An additional fee is added based on additional services needed. This way, you are only paying for the services you need and want. The level of care needed is determined by the Personal Needs Assessment which is reviewed at least quarterly and when there is a significant event in the resident’s life – such as an acute medical condition or hospital stay, or ending therapy services, etc.
Q. Does Medicare cover the cost of the monthly fee?
A. Medicare does not cover the cost of assisted living care.

Q. What about health care insurance? Is there any help available to pay for it?
A. Health care insurance does not cover assisted living but many long-term care insurance policies do and some plans can be purchased into your 80s.

If you are a veteran, or the spouse or dependent of a veteran, you may qualify for certain financial supports through the Veteran’s Administration at 800-827-1000.

Life Settlements offer a unique opportunity to supplement your resources through the sale of a life insurance policy that may no longer be needed.

In some cases, the MI Choice Waiver Program may be available if a person meets certain level of care, income and asset eligibility requirements.

Q. Is assisted living tax deductible?
A. Under IRS guidelines, the entire cost of assisted living may be deductible. Refer to IRS Form 502 for more information and be sure to check with your accountant, financial planner or attorney.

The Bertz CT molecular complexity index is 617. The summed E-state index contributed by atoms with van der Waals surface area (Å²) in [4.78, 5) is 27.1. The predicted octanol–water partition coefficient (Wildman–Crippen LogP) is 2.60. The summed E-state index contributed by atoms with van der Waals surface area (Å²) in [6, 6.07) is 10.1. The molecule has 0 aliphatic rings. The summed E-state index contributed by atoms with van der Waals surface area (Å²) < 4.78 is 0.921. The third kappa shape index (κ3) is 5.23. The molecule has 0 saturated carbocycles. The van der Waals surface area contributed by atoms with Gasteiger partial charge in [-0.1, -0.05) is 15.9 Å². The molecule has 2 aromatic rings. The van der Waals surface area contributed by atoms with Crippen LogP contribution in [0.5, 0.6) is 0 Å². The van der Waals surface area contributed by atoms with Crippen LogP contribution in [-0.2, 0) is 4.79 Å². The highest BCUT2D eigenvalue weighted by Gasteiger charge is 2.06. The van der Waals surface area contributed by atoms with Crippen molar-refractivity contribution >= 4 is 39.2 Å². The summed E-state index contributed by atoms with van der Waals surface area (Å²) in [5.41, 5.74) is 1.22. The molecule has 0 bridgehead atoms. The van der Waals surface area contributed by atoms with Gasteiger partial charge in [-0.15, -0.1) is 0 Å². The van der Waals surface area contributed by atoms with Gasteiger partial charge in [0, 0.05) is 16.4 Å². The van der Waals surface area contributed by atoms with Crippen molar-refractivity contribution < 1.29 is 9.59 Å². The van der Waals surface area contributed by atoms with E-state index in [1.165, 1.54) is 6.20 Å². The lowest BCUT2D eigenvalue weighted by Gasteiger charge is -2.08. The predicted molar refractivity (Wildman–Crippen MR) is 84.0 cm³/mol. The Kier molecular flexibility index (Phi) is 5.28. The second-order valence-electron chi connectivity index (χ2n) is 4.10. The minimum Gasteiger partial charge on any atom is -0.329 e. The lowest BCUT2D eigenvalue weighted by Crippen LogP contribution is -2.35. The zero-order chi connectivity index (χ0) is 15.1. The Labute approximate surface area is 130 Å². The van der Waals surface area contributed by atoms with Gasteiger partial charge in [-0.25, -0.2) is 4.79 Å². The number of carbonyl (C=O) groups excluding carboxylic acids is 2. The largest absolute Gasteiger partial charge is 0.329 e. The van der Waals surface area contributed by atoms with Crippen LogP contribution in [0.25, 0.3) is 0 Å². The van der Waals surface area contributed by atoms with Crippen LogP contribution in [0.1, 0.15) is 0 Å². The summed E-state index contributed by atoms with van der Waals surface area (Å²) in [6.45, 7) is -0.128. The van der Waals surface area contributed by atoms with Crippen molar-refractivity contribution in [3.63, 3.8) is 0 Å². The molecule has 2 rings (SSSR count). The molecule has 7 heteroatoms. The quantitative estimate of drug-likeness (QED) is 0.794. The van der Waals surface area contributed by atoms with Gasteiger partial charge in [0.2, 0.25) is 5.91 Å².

Q. I seem to have so many questions. Do you have additional information I can review?
A. This is a big decision and your concerns are completely normal. We are happy to answer any questions that you may have about our home and the services that are available here. Feel free to contact the Administrator at the assisted living home of your choice who would be happy to answer your questions and talk to you about your concerns.

We also encourage you to check out our Helpful Resources section for additional help.

Q. If my mother needs Hospice services, will she have to move out of her apartment?
A. No. If a resident’s care and service needs change due to a terminal illness, Hospice services may be brought into the assisted living home to assist with the care needs. These services do not take the place of the care and services provided by the living center’s staff, but offer a supplement to help meet the end-of-life needs.

In addition to personal care, pain and comfort medications, counseling and chaplain services are available through a variety of hospice care agencies. It is our pleasure to work with a number of these agencies to assure the best end-of-life care possible to our resident and their family members.

Medicare, Medicaid and most private insurance plans pay for hospice care. As with any third-party payment source there are rules and conditions that must be met to qualify for payment.